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Out of Knowhere - Click to view! The intro to Out of Knowhere treats us to a conversation with Tunnel Rat members Dax, Macho and Raphi as they discuss admitting an emcee they saw perform the previous night into the TR clan. The "dude with the dreads" they refer to is 23 year old Jason Petty, a.k.a. Propaganda. The newest member of the Tunnel Rats injects some new blood into the hip-hop scene with his anticipated debut on Uprok Records.

The album kicks off with pure lyrical heat on "Keep It Live" and "I Know."
"I came to renovate that mental state / Man levitate your standards of expectation / Bringing damage to the bars / 16 to be exact / In fact it's overly impacted / With tactics that crack backs like impracticed chiropractics."

The opening two numbers contain fairly standard braggadocio about skills and the desire to be on top. These tactics are common to hip-hop culture, negotiated effectively by emcees who give homage to God. Tunnel Rat member Dokument and Props trade aggressive verses on the above average "I Know." Album producer Donovan Luke Henry brings his musical innovation to "Time and Place" and "We Are." The unique, off-time beat of "Time and Place" demonstrates Propaganda's ability to use many different deliveries. However, the crooning chorus from Kuliah is too thick and overwhelms the track. Henry's originality is shown on "We Are," featuring Sharlock Poems from LA Symphony. This track weaves delightful horn and flute samples over thumping kicks and rim shots as the emcees convey their passion for rhyming.

At his young age, Propaganda uses his songs to convey a Godly wisdom that goes beyond his years. "You Ain't Ready" calls out artists that desire to be in the spotlight but are unwilling to take a low position and serve others. "Ya Never Know" is an entertaining story about how wisdom is overshadowed by the pursuit of romantic relationships as Raphi guests as the voice of good judgment on the chorus. A humourous third verse shows Props's talent as a story teller. Fatherly advice is dispensed to emcees facing different struggles in "Keep On Singin'" Dax brings his ever improving vocals to the echoing keys and steady bass lines Henry provides.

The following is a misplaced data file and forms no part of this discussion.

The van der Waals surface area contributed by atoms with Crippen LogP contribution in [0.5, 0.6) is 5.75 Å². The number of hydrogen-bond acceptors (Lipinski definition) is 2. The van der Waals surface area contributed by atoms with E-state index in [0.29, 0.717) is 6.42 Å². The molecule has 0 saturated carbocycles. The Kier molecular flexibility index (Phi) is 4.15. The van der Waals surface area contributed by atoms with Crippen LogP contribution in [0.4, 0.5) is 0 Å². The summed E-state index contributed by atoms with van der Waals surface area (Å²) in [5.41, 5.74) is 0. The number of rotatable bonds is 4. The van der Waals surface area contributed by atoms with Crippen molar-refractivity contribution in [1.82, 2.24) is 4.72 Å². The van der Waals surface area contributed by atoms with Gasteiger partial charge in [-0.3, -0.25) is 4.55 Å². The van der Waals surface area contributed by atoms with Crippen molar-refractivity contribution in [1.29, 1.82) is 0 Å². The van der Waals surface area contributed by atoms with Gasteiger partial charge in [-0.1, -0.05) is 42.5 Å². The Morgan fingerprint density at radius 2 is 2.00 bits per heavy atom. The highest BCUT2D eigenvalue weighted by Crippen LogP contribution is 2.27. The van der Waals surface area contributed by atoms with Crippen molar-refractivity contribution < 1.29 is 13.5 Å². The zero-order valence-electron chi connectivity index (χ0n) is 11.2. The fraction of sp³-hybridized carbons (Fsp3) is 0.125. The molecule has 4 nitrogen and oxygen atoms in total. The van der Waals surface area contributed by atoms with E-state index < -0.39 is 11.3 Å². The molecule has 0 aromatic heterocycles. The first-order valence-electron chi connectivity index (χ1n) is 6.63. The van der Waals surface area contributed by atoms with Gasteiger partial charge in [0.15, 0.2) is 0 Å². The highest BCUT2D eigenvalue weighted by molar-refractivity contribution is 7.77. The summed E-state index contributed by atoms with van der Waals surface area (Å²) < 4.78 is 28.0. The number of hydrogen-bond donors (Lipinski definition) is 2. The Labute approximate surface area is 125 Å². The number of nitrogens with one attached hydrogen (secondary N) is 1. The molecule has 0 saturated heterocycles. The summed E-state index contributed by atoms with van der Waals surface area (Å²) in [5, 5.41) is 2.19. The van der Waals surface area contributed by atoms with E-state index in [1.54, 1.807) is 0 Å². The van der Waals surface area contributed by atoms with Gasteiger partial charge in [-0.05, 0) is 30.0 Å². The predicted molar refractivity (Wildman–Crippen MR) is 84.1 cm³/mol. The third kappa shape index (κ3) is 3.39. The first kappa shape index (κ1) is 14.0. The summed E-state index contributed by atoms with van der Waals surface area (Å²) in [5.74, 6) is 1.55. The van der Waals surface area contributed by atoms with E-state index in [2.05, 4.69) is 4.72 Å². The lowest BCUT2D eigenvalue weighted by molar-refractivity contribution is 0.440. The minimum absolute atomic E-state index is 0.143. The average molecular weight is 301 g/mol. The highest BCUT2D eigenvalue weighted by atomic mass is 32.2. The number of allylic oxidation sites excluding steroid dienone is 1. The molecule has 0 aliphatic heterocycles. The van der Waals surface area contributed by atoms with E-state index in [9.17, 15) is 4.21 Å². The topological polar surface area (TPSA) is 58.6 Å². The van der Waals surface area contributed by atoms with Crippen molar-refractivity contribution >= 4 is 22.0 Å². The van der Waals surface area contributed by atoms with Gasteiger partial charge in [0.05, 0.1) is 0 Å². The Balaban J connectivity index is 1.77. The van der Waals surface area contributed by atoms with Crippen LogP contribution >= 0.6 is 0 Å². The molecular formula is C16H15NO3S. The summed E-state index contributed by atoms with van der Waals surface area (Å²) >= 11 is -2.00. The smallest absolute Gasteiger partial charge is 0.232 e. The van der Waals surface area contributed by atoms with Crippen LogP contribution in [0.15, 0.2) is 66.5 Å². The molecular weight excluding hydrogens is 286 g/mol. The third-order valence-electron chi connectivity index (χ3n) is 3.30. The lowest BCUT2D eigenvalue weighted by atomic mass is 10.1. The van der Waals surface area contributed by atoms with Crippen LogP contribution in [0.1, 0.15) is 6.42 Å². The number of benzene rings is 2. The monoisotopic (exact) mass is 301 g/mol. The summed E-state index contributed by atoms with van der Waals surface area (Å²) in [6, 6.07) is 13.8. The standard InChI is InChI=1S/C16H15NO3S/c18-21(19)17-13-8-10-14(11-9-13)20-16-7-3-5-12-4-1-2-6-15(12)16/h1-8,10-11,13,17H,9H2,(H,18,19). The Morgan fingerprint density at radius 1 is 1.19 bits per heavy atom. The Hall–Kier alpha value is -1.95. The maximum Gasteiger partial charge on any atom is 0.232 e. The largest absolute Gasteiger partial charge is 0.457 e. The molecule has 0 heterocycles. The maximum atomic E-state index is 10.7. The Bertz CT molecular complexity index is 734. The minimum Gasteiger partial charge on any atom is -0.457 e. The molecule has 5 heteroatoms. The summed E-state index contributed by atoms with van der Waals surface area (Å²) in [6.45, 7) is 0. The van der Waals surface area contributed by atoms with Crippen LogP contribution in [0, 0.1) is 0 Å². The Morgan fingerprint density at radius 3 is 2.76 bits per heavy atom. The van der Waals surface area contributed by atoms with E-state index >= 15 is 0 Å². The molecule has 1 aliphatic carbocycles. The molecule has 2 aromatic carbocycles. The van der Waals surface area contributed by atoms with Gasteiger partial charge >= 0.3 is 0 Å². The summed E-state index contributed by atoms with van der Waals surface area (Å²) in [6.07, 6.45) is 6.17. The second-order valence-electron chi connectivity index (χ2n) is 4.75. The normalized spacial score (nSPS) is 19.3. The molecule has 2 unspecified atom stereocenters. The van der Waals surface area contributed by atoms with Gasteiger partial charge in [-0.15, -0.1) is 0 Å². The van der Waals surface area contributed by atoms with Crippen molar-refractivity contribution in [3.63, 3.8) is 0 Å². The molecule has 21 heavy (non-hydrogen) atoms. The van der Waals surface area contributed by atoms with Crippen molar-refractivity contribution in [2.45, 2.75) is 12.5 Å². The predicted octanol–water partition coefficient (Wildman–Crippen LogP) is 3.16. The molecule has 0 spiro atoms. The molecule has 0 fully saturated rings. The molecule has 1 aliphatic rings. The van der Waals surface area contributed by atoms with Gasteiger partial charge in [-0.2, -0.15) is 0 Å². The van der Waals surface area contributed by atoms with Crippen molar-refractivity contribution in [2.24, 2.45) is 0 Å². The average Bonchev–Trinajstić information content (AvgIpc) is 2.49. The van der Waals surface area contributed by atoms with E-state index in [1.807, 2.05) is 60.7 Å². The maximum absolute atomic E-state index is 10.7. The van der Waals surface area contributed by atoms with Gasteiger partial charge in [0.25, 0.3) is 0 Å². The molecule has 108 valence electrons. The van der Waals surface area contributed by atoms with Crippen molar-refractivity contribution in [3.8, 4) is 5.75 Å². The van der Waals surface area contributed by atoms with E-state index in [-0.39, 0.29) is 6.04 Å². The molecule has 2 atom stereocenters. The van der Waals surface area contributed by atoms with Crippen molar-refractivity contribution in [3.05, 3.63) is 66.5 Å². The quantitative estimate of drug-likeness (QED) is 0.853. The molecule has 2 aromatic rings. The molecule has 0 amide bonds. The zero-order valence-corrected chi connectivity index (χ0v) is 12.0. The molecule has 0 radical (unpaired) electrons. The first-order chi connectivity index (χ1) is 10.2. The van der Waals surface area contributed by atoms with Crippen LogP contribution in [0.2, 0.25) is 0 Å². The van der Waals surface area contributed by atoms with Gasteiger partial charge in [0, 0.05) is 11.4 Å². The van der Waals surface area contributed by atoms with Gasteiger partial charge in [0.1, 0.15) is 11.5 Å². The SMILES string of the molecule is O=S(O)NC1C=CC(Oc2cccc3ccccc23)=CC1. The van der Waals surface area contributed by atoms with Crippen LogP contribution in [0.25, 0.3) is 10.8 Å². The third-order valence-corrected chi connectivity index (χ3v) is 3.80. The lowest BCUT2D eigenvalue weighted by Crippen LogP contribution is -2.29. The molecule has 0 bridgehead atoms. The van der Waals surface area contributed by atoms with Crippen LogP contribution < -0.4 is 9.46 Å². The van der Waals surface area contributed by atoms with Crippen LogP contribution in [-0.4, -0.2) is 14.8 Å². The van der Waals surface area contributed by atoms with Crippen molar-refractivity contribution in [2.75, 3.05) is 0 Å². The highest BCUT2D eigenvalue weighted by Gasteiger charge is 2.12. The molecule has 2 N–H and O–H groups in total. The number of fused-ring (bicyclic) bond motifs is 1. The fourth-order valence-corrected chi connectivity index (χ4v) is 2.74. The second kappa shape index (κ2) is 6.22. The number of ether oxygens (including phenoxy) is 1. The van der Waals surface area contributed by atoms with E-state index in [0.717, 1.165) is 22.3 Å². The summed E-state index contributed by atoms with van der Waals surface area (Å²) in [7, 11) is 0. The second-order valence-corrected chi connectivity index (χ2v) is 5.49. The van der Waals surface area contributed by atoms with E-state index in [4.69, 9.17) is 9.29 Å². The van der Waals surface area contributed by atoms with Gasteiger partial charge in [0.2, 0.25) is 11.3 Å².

The production on this disc is a shade above adequate. On other TR projects, Henry has used his musical talent to take tracks above and beyond basic samples. However, on this album it is the drum programming that needs improvement. The aggressive and club style songs where Propaganda excels lack the musical firepower to take them to the next level.

Out of Knowhere is a good listen for the simple fact that it is something fresh. Standout tracks include "Keep It Live," "We Are," and the laid-back "Don't Let Us Lose It" (produced by Dert). Propaganda has strong delivery, though at times he sinks into the track and becomes uninteresting. Hip-hop heads will appreciate the wisdom conveyed in the lyrics, while musicians will dig the innovation of Henry's work. However, this disc will probably run dry after repeated listens and is one the average fan should probably skip over.
- Jon Corbin
July 2003
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